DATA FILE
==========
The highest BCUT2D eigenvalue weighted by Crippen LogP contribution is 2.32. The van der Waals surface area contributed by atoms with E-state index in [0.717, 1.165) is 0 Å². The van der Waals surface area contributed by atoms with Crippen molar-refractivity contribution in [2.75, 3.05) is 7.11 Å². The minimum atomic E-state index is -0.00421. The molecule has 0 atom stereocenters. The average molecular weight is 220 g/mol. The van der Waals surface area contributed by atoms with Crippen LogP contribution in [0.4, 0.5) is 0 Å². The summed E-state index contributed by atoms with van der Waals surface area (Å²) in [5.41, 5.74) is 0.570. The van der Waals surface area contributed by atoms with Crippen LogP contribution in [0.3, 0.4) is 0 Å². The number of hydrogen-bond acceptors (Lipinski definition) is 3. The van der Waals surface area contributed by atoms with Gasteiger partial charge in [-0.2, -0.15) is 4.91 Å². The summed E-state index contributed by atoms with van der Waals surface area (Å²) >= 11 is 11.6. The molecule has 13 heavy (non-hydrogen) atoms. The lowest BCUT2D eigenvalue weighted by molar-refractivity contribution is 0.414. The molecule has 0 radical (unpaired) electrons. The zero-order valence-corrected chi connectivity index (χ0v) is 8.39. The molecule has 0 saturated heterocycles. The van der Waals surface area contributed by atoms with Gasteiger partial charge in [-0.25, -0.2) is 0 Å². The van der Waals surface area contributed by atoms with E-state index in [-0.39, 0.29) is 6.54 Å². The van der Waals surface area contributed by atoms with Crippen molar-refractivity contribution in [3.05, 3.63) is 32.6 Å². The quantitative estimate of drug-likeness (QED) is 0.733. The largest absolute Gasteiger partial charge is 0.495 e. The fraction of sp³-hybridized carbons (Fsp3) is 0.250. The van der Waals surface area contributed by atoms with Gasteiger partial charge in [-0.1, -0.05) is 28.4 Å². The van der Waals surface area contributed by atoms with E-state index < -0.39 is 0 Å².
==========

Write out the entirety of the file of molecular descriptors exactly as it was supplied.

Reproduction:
The highest BCUT2D eigenvalue weighted by Crippen LogP contribution is 2.32. The van der Waals surface area contributed by atoms with E-state index in [0.717, 1.165) is 0 Å². The van der Waals surface area contributed by atoms with Crippen molar-refractivity contribution in [2.75, 3.05) is 7.11 Å². The minimum atomic E-state index is -0.00421. The molecule has 0 atom stereocenters. The average molecular weight is 220 g/mol. The van der Waals surface area contributed by atoms with Crippen LogP contribution in [0.4, 0.5) is 0 Å². The summed E-state index contributed by atoms with van der Waals surface area (Å²) in [5.41, 5.74) is 0.570. The van der Waals surface area contributed by atoms with Crippen LogP contribution in [0.3, 0.4) is 0 Å². The number of hydrogen-bond acceptors (Lipinski definition) is 3. The van der Waals surface area contributed by atoms with Gasteiger partial charge in [-0.2, -0.15) is 4.91 Å². The summed E-state index contributed by atoms with van der Waals surface area (Å²) >= 11 is 11.6. The molecule has 13 heavy (non-hydrogen) atoms. The lowest BCUT2D eigenvalue weighted by molar-refractivity contribution is 0.414. The molecule has 0 radical (unpaired) electrons. The zero-order valence-corrected chi connectivity index (χ0v) is 8.39. The molecule has 0 saturated heterocycles. The van der Waals surface area contributed by atoms with Gasteiger partial charge in [-0.25, -0.2) is 0 Å². The van der Waals surface area contributed by atoms with E-state index in [-0.39, 0.29) is 6.54 Å². The van der Waals surface area contributed by atoms with Crippen molar-refractivity contribution in [3.05, 3.63) is 32.6 Å². The quantitative estimate of drug-likeness (QED) is 0.733. The largest absolute Gasteiger partial charge is 0.495 e. The fraction of sp³-hybridized carbons (Fsp3) is 0.250. The van der Waals surface area contributed by atoms with Gasteiger partial charge in [-0.1, -0.05) is 28.4 Å². The van der Waals surface area contributed by atoms with E-state index < -0.39 is 0 Å².